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  • Civil War Identification Disk of Private Charles J. Stockwell 2nd Vermont Infantry / SOLD

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    Civil War Identification Disk of Private Charles J. Stockwell 2nd Vermont Infantry - Inventory Number:  IDE 199 / SOLD

    Civil War identification disk with patriotic eagle motif and “WAR OF 1861 / UNITED STATES” legend. The opposite side is stamped “C. J. STICKWELL / BRATTLEBORO / CO. C. / 2nd / REG. VT. VOL.” Charles J. Stockwell enlisted in May 1861 as a private in the 2nd Vermont Infantry, part of the famous “1st Vermont Brigade.” Stockwell served with the 2nd Vermont in most battles fought by the Army of the Potomac from the Seven Days to Sailor’s Creek. He reenlisted in 1864 and was mustered out in July 1865. Stockwell’s brass ID disk measures 1 1/8” and retains some gilt in recessed areas. The disk is accompanied by a hardcover copy of the 2002 book The Second Vermont Volunteer Infantry Regiment, 1861-1865 by Paul G. Zeller. 

    Charles J. Stockwell – Residence Brattleboro VT; Enlisted on 5/1/1861 as a Private. On 6/20/1862 he mustered into "C" Co. VT 2nd Infantry. He Re-enlisted on 1/26/1864. He was Mustered Out on 7/15/1865 at Washington, DC.

    2nd Vermont Infantry

    In July 1861, the United States Congress authorized President Abraham Lincoln to call out 500,000 men, to serve for three years unless sooner discharged. The 2nd Vermont Infantry was the first of the three years regiments from the state placed in the field as a result of this call, and it served longer in the service than all but one other Vermont unit, the 7th Vermont Infantry. It was organized from militia companies from Brattleboro, Burlington, Castleton, Fletcher, Ludlow, Montpelier, Tunbridge, Vergennes and Waterbury. The colonelcy of the regiment was initially offered to Israel B. Richardson, a native of Vermont, but he had just accepted command of the 1st Michigan Infantry. Richardson recommended a classmate from the United States Military Academy, Henry H. Whiting, and he was commissioned by Governor Erastus Fairbanks on June 6, 1861. George J. Stannard, of St. Albans, was appointed lieutenant colonel, and Charles H. Joyce, a young lawyer from Northfield, was appointed major. The regiment rendezvoused at Burlington and was mustered into United States service on June 20. Four days later, the regiment left for Washington, D.C., arriving on June 26. It was initially brigaded with three Maine regiments under command of Colonel Oliver O. Howard. On July 21, the brigade participated in the First Battle of Bull Run. The regiment suffered 68 casualties: 2 killed, 35 wounded and 31 missing.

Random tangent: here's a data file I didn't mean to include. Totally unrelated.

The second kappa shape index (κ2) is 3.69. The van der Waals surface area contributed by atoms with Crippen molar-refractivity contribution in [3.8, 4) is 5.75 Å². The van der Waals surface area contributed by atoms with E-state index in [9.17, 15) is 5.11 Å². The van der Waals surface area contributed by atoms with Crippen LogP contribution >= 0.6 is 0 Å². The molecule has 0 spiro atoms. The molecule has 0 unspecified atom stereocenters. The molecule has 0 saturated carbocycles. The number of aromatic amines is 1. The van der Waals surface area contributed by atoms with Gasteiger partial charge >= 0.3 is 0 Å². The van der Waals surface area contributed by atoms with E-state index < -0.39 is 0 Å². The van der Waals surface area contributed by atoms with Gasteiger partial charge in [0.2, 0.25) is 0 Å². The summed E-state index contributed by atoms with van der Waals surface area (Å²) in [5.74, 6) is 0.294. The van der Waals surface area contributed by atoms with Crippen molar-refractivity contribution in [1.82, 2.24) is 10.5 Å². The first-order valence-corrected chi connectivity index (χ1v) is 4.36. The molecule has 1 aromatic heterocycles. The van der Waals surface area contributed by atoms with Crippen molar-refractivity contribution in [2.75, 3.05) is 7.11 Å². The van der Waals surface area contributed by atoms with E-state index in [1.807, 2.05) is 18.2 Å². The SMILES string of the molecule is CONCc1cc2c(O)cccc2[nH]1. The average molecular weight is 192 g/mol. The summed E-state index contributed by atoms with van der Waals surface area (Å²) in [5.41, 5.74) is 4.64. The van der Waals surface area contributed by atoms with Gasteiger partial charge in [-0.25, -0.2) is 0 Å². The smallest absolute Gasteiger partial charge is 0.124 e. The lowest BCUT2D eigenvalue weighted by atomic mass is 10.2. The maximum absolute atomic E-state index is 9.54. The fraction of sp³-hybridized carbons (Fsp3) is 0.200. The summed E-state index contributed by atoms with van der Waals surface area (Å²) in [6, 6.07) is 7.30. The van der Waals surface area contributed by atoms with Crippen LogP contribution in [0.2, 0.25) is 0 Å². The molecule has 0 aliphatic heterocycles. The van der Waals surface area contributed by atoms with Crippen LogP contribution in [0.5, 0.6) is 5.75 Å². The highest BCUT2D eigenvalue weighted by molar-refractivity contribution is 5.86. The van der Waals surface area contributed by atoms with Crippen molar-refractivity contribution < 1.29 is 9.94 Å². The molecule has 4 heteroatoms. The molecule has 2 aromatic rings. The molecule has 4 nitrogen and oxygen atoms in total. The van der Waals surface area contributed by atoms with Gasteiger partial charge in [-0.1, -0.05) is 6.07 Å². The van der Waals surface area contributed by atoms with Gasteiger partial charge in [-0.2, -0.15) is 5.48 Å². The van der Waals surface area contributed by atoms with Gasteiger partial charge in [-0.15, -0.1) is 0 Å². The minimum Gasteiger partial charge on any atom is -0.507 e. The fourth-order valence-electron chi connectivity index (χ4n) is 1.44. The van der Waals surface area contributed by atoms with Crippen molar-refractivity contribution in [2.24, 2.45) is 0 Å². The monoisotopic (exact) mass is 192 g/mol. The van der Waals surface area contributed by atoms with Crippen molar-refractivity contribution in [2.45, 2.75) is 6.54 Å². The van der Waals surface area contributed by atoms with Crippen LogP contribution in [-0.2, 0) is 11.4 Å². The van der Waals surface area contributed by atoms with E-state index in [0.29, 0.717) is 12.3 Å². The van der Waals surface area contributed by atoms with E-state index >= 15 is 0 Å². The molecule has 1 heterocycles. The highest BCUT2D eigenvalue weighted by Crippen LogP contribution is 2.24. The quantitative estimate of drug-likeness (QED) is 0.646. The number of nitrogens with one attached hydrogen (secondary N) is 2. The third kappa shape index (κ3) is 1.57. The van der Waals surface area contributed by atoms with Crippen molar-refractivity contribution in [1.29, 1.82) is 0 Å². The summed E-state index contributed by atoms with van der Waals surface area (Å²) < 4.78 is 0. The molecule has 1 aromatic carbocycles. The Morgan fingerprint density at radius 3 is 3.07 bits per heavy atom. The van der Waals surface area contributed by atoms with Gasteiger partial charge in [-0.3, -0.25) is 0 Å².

August 12, 1861, the regiment transferred to Chain Bridge, where it went into camp with the 3rd Vermont Infantry, 6th Maine Infantry and 33rd New York Infantry. In September, the 4th, 5th and 6th Vermont regiments joined with the 2nd and 3rd to form the famous "Old Vermont Brigade," under the command of newly promoted Brigadier General William Farrar Smith, previously commander of the 3rd Vermont Infantry. Smith was soon assigned command of the division of which the Vermont Brigade was a part, and William T. H. Brooks, a native of Ohio, but the son of a Vermonter, assumed command.  Colonel Whiting resigned on February 9, 1863, and was replaced by James H. Walbridge, who commanded the regiment until he resigned on April 1, 1864. He was replaced by Newton Stone, who was killed in action at the Battle of the Wilderness, on May 5, 1864. His replacement, John S. Tyler, had been wounded on May 5, and died of his wounds on May 23. Amasa Tracy, his replacement, commanded the regiment until it was disbanded. Lieutenant Colonel George J. Stannard was promoted to the colonelcy of the 9th Vermont Infantry on May 21, 1862, and later commanded the 2nd Vermont Brigade, which garnered honors for its participation in the repulse of Pickett's Charge at the Battle of Gettysburg on July 3, 1863. The original members of the regiment, who did not reenlist, were mustered out of the service on June 29, 1864. One-year recruits and others whose term of service was due to expire prior to October 1, 1865, were mustered out on June 19, 1865. The remaining officers and men mustered out of service on July 15.

    Comes housed in a 12 x 16 inch display case with blue velvet backing and descriptive card.


     Inventory Number:  IDE 199 / SOLD